The European Court of Human Rights’ Review Methodology

An Evolution
DOI :10.26650/B/SS26.2023.008   
AuthorSaadet Yüksel

Since the turn of the century, the approach of the European Court of Human Rights to reviewing individual cases has taken a procedural turn. As well as analysing the substantive claims of individuals, the Court is increasingly building into its analysis a review of the applicable domestic process for protecting human rights. This shift in approach will be referred to as the Court’s current methodology. The greater use of this form of review, and its normative justification, has been discussed elsewhere. Indeed, although the adoption of this methodology may be understood broadly as an implementation of the principle of subsidiarity, it has also been observed to mark a shift away from the orthodox approach to subsidiarity. This book thus seeks to contribute to the understanding of process-based review by conducting a doctrinal analysis of two key aspects of the Court’s process-based methodology. First, the Court’s engagement with the adequacy of balancing in light of the Convention of the relevant interests at issue within domestic processes. Second, the development of a process based approach under the rubric of Article 35 of the Convention, entailing the requirement for the exhaustion of domestic remedies. Specifically, these two methodological aspects of the Court’s review will be understood in relation to their evolution within the Convention jurisprudence.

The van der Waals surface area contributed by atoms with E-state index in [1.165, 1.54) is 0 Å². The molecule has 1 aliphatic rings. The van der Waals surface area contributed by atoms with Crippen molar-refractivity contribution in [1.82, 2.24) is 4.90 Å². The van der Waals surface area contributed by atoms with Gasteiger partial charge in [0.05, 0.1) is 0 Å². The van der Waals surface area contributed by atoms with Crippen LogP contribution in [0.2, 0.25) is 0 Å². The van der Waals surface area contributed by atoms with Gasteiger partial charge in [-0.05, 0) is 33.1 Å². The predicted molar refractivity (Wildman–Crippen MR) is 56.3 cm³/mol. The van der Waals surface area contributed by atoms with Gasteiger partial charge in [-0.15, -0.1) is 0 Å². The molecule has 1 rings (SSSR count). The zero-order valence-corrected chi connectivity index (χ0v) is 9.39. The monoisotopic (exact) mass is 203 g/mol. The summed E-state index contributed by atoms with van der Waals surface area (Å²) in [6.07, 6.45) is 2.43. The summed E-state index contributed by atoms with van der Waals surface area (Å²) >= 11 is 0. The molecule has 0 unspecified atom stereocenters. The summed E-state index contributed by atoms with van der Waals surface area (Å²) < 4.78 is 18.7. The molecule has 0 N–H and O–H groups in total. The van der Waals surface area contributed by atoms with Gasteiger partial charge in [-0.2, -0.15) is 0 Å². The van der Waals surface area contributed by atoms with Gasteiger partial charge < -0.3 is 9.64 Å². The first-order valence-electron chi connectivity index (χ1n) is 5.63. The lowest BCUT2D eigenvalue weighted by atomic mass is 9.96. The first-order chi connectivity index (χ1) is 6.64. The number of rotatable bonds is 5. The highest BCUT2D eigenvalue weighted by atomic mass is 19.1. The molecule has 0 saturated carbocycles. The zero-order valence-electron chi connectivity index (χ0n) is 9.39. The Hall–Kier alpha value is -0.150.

Part II engages with the explicit introduction of the concept of subsidiarity into the Convention system. Part III then turns to consider the development of the Court’s engagement with the adequacy of balancing in domestic processes. This doctrinal analysis reveals that this aspect of the Court’s jurisprudence has three distinct phases, with the most recent phase entailing an emerging rule of law approach. Part IV will then examine the jurisprudential foundations for the Court’s process-based approach towards its assessment under Article 35. This section will also conduct a study of the development of structural guidance for specific domestic processes under Article 35, using the example of domestic individual complaint mechanisms. Finally, the book will explore the recent operation of process-based methodologies across Articles 5, 10, and 8 of the Convention (Part V), revealing the duality between substance and process-based focuses within the Court’s review under different areas of the Convention.



PublisherIstanbul University Press
Publish Date19.09.2023
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